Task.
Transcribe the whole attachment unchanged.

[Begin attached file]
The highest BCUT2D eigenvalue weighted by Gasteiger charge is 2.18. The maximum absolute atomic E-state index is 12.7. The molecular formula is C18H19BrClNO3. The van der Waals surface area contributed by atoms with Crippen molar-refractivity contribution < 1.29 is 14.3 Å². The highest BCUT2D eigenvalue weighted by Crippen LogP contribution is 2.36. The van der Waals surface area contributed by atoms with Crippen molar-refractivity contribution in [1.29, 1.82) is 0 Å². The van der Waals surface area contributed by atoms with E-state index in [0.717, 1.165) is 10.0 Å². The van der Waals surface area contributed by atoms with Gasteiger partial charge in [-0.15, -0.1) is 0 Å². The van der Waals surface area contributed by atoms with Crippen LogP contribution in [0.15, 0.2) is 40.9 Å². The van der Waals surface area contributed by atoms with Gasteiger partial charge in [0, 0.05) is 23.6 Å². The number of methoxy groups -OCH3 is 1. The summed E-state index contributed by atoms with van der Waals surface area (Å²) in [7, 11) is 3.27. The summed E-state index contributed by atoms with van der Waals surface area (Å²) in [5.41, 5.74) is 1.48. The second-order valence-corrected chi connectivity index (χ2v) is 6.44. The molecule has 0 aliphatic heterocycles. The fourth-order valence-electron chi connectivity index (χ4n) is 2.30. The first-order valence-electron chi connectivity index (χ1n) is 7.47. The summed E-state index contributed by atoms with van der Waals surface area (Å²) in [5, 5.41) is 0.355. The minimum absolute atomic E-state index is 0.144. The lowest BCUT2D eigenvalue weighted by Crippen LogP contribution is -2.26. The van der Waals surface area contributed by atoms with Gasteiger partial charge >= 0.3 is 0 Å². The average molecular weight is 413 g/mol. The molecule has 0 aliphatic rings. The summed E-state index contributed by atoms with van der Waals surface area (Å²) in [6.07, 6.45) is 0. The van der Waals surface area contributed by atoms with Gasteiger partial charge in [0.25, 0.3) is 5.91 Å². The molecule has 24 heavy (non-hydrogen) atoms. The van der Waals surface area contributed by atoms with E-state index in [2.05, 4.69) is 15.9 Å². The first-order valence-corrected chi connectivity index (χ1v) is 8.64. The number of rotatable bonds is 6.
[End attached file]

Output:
The highest BCUT2D eigenvalue weighted by Gasteiger charge is 2.18. The maximum absolute atomic E-state index is 12.7. The molecular formula is C18H19BrClNO3. The van der Waals surface area contributed by atoms with Crippen molar-refractivity contribution < 1.29 is 14.3 Å². The highest BCUT2D eigenvalue weighted by Crippen LogP contribution is 2.36. The van der Waals surface area contributed by atoms with Crippen molar-refractivity contribution in [1.29, 1.82) is 0 Å². The van der Waals surface area contributed by atoms with E-state index in [0.717, 1.165) is 10.0 Å². The van der Waals surface area contributed by atoms with Gasteiger partial charge in [-0.15, -0.1) is 0 Å². The van der Waals surface area contributed by atoms with Crippen LogP contribution in [0.15, 0.2) is 40.9 Å². The van der Waals surface area contributed by atoms with Gasteiger partial charge in [0, 0.05) is 23.6 Å². The number of methoxy groups -OCH3 is 1. The summed E-state index contributed by atoms with van der Waals surface area (Å²) in [7, 11) is 3.27. The summed E-state index contributed by atoms with van der Waals surface area (Å²) in [5.41, 5.74) is 1.48. The second-order valence-corrected chi connectivity index (χ2v) is 6.44. The molecule has 0 aliphatic heterocycles. The fourth-order valence-electron chi connectivity index (χ4n) is 2.30. The first-order valence-electron chi connectivity index (χ1n) is 7.47. The summed E-state index contributed by atoms with van der Waals surface area (Å²) in [5, 5.41) is 0.355. The minimum absolute atomic E-state index is 0.144. The lowest BCUT2D eigenvalue weighted by Crippen LogP contribution is -2.26. The van der Waals surface area contributed by atoms with Gasteiger partial charge >= 0.3 is 0 Å². The average molecular weight is 413 g/mol. The molecule has 0 aliphatic rings. The summed E-state index contributed by atoms with van der Waals surface area (Å²) in [6.07, 6.45) is 0. The van der Waals surface area contributed by atoms with Gasteiger partial charge in [0.25, 0.3) is 5.91 Å². The molecule has 24 heavy (non-hydrogen) atoms. The van der Waals surface area contributed by atoms with E-state index in [2.05, 4.69) is 15.9 Å². The first-order valence-corrected chi connectivity index (χ1v) is 8.64. The number of rotatable bonds is 6.